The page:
The Green Road to Open Access: A Leveraged Transition Stevan Harnad 07 Jan 2004 13:45 UTC

In the following posting I follow the suggestion of Gerry Mckiernan
(he is not the anonymous interlocutor) to sketch out in some detail
the scenario for a leveraged "green" transition to OA:

[Identity deleted] wrote:

> Dramatic moves within WHO are planned for the Mexico Summit on health
> research planned in November, 2004. I do like your self-archive
> suggestion very much indeed. It seems intuitively right.

It is very good news that there will be dramatic moves in WHO next

But my guess is that those moves will still be focussed only on the
prospect of a direct transition from toll-access (TA, "white") journals
to open-access (OA "gold") journals. The golden road is the more radical
road to OA, and hence the slower and more uncertain one. My own point
is that this is all taking far too long, insofar as both immediate
feasibility as well as cumulative lost research impact are concerned:
The research community need not and should not wait.

That is why I strongly urge that the far less radical transition from
white TA journal policy to "green" TA journal policy -- a policy of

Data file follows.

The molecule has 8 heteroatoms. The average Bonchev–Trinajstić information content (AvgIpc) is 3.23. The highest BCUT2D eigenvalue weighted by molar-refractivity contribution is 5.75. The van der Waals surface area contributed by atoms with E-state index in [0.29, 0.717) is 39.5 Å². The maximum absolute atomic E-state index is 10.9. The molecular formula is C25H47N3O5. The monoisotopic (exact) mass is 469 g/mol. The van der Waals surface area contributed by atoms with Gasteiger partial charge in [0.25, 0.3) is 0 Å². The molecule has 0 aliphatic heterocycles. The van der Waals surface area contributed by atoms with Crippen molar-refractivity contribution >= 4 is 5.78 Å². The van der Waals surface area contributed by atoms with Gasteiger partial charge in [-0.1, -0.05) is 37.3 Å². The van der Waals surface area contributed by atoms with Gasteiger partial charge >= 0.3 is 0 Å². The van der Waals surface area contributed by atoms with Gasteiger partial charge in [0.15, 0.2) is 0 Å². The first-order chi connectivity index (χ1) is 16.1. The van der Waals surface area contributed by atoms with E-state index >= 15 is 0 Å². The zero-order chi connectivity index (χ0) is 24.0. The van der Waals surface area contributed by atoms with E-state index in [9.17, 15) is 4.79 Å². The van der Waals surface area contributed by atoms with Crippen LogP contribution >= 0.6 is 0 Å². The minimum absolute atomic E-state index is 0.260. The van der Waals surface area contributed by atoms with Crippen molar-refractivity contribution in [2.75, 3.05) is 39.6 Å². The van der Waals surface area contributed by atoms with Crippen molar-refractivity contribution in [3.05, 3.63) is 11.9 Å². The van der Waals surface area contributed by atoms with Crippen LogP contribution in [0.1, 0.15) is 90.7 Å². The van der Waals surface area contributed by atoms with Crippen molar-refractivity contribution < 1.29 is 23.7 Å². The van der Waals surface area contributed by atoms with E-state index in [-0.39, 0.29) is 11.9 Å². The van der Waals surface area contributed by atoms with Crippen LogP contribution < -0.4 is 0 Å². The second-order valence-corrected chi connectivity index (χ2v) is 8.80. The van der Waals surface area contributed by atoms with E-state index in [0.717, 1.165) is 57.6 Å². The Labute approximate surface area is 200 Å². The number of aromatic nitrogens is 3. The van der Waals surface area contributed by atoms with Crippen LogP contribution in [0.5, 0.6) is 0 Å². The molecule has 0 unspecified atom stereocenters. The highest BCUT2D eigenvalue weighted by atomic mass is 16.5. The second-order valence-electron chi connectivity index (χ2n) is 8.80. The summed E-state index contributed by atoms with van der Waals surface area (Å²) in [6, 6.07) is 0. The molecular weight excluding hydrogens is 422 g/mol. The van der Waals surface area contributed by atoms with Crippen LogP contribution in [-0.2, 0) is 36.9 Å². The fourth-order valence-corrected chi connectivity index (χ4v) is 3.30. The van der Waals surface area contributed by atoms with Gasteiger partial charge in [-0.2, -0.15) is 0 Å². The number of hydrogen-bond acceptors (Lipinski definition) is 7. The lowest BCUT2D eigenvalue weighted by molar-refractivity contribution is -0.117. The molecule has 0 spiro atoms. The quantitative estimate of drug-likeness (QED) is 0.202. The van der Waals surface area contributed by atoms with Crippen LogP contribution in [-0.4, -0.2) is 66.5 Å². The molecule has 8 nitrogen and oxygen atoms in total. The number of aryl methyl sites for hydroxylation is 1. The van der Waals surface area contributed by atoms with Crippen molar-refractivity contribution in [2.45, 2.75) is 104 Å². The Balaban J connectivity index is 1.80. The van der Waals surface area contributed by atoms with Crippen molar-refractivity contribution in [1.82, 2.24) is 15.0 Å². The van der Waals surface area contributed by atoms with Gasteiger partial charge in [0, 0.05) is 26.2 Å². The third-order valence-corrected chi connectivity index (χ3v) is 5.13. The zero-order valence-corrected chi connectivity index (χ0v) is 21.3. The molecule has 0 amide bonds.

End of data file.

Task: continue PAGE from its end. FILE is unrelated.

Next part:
formally endorsing author-self-archiving -- should be the one adopted
first, now, by publishers. This is a far less risky step -- hence it is
a far less reluctant step and for that reason less likely to be opposed
and held at arm's length by delays of the kind David Shulenburger
proposed -- than direct steps toward conversion to the OA (author-end)
cost-recovery model.

    "Shulenburger on open access: so NEAR and yet so far

The "green" option allows the number of OA *articles* (not journals) to
grow anarchically, rather than journal by journal, allowing TA journals
to adjust gradually to any changes that might arise as the number of
self-archived OA articles grows.

There is, for example, far less risk of library cancellation for any
particular TA journal when OA is not growing journal by journal, but,
growing anarchically, article by article: The libraries too will only
learn gradually whether it is safe to cancel any particular journal,
for it will not be clear what proportion of any particular journal's
articles is OA as yet.

But this gradual green option is at the same time serving the immediate
best interests of research, right now, for it allows the individual
author to have immediate OA for his own work, today (thereby immediately
augmenting its visibility and impact).